Market Trends in Breast Implants & Breast Reconstruction

Market Trends in Breast Implants & Breast Reconstruction

When it comes to sourcing components for breast reconstruction procedures, healthcare supply chain professionals need to be aware of the trends. A closer look at the market trends of breast implants uncovers preferences not only in the procedure itself but also in the procedure components. In this article, we explore the history of breast reconstruction surgery, the products involved in this procedure, and trends in breast implants.

History of Breast Reconstruction Surgery

Beginning in the late 1880s and continuing until silicone implants were invented in the 1960s, many types of implants and injections were used to augment breasts. These items include implants made from ivory, glass, ground rubber, sponges, tapes, and ox cartilage. The most common side effect of implants was capsular contracture. This is a complication resulting from scar tissue forming around an implant. The scar tissue contracts around the implant turning it hard and often causing it to become misshapen.

Injections were also used to augment the size and shape of breasts. These injections contained various items like milk, silicone, paraffin made from petroleum and industrial grade silicone. Most of these implants and injections led to serious, debilitating and life-threatening injuries and illnesses. Injections of foreign matter into the breasts caused everything from pain and skin discoloration to respiratory issues, coma and death. The United States outlawed these injections in the 1970s. Although, some women continue to receive injections to various parts of their body from unlicensed and unscrupulous doctors.

The modern form of breast implants were invented in 1963 by The Dow Corning Corporation. Two plastic surgeons named Thomas Cronin and Frank Gerow collaborated with them. These implants were similar to what we know today.

Breast Implants Market Trends

According to the American Society of Plastic Surgeons (ASPS), breast augmentation, generally involving implants, was the most common of the 1.8 million cosmetic surgical procedures performed by plastic surgeons in 2018. There were 313,735 breast augmentations in 2018. And the same year saw 101,657 breast reconstructions. Reconstructions are normally done after a mastectomy. While augmentations are generally not covered by insurance, reconstructions are.

All data sources point to a 3:1 ratio of augmentations to reconstructions.

The US market for breast implants are dominated by 3 companies. Allergan, now AbbVie, Mentor, a Johnson & Johnson company, and Sientra are the only companies selling implants in the US. According to the Curvo Research Network (CRN), Allergan/AbbVie has 59.5% of the market. Mentor/J&J has 29.9%. Sientra has 10.6%. Sientra has the fastest growing market share. They gained 7.6% share in 2019 over 2018.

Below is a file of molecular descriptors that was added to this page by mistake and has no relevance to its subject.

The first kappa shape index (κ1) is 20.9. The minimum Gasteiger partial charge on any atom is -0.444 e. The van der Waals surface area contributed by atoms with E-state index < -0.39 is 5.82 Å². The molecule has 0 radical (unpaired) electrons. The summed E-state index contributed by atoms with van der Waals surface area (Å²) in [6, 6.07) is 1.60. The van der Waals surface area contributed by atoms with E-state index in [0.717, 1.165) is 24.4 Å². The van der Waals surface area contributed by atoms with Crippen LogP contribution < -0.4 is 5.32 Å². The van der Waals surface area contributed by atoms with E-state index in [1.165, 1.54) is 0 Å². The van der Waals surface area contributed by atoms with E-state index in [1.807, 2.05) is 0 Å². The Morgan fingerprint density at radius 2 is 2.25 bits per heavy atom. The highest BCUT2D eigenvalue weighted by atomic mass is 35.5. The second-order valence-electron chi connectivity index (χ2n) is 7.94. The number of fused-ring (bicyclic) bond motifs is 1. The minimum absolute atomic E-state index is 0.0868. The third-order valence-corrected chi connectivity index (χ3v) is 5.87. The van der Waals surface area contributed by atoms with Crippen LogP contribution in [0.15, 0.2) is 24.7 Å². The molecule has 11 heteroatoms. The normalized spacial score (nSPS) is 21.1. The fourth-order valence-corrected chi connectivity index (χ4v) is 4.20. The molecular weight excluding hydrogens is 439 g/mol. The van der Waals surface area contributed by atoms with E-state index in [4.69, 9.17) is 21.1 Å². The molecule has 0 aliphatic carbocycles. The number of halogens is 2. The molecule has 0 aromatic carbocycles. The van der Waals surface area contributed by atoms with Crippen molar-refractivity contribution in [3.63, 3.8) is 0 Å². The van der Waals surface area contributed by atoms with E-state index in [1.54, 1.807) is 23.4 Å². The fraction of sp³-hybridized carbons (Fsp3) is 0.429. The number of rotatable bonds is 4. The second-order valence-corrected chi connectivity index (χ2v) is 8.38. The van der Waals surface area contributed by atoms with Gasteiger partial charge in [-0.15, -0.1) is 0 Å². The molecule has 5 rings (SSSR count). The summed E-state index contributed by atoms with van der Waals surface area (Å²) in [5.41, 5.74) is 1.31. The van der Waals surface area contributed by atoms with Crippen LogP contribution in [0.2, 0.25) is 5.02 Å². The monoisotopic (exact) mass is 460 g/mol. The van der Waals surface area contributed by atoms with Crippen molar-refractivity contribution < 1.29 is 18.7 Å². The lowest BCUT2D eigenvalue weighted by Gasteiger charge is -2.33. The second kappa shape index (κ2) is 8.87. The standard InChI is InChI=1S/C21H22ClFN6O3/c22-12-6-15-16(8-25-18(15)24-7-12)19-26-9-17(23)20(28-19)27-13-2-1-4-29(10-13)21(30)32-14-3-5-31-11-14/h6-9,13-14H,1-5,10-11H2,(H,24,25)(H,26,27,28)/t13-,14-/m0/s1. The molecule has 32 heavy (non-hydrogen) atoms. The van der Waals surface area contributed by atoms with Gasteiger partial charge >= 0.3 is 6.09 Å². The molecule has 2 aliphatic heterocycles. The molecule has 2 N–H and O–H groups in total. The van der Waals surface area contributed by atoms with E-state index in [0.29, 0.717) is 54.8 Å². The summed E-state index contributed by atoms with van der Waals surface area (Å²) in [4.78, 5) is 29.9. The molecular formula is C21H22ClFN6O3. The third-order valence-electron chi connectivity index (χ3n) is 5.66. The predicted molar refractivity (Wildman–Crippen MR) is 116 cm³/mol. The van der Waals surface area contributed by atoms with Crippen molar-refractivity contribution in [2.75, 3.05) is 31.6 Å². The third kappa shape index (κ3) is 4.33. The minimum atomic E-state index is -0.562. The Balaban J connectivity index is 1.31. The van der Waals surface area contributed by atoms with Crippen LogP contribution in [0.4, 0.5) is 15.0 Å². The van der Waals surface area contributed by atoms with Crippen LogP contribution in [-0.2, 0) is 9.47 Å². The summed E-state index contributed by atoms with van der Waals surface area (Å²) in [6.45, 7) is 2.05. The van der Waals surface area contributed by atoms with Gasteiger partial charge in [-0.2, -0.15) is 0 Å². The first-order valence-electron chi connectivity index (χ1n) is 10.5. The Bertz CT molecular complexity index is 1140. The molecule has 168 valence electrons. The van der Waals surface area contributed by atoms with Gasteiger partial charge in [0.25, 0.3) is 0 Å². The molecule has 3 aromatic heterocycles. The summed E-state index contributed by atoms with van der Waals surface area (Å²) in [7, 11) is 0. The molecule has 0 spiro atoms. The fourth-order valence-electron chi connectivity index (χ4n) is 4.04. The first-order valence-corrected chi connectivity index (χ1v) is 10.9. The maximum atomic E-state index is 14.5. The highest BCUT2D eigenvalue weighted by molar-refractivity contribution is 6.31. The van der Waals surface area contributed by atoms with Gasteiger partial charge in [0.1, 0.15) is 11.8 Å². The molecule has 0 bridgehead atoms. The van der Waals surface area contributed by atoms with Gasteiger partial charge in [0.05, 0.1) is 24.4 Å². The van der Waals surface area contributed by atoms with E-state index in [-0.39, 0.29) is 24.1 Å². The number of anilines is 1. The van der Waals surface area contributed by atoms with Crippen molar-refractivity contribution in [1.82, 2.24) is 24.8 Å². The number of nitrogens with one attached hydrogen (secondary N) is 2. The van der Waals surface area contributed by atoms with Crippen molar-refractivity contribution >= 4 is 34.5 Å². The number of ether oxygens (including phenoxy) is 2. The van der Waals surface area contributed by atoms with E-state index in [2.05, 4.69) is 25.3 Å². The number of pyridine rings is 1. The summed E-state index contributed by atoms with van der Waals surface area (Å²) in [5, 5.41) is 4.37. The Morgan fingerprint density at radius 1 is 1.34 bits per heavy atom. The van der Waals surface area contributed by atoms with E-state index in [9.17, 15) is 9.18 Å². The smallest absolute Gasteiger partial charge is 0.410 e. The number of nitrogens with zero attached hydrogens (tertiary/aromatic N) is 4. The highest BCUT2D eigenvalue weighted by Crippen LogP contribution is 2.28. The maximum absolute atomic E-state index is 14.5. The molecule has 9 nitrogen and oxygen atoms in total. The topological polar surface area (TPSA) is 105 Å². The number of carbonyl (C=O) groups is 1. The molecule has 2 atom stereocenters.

Products Involved In Breast Reconstruction

Today’s implants are divided into categories based on the fill and the surface. Despite being banned for a brief time in the 1990s, silicone is still the most popular fill. 95% of implants are silicone vs 5% saline. Silicone is still preferred because it has a more natural look and feel. New types of silicone and new materials on the exterior of the implants have improved safety and lessened the occurrence of capsular contracture.

The surface of the implant is the second way implants are divided. Modern implants are either textured or smooth. Textured surfaces are a modern advance in fighting capsular contracture. It’s believed scar tissue can’t adhere as easily to a textured surface. In July 2019, Allergan recalled their textured implants due to an FDA request. Studies linked the Allergan textured implants to occurrences of anaplastic large-cell lymphoma (ALCL), a rare type of cancer. 481 cases were linked to the Allergan implants. While Allergan no longer has a textured implant available, its main US competitors, Mentor and Sientra, do.

Breast implants are not a once and done procedure. For reconstruction, there is a two-step surgical procedure. The first step is the implanting of expanders. Expanders slowly stretch the skin. This is needed to allow enough room for the implants to be implanted in a 2nd surgery.

The lifespan of an implant is 10 to 20 years. But studies by the FDA show that 20% of women have their implants either removed or replaced within 8 to 10 years. A small percentage of women also require additional surgeries due to complications and infection. There is anecdotal evidence that women who are happy with their surgeon and the results of their implants will return to the surgeon for additional aesthetic procedures.

The Future of Breast Implants

Breast implant design has improved the overall safety of augmentation and reconstruction. Aesthetic procedures are increasing in popularity. In 2018, Americans spent over $16.5 billion dollars on cosmetic surgical procedures. Nearly 18% of those procedures were breast augmentations. As we continue into the Covid-19 era, tapping into this trend can be part of a plan to recoup lost revenues and secure a more profitable future.

For a more detailed look at the procedure and its components, download this spotlight on breast reconstruction. It includes data and illustrations tailored to healthcare supply chain teams.

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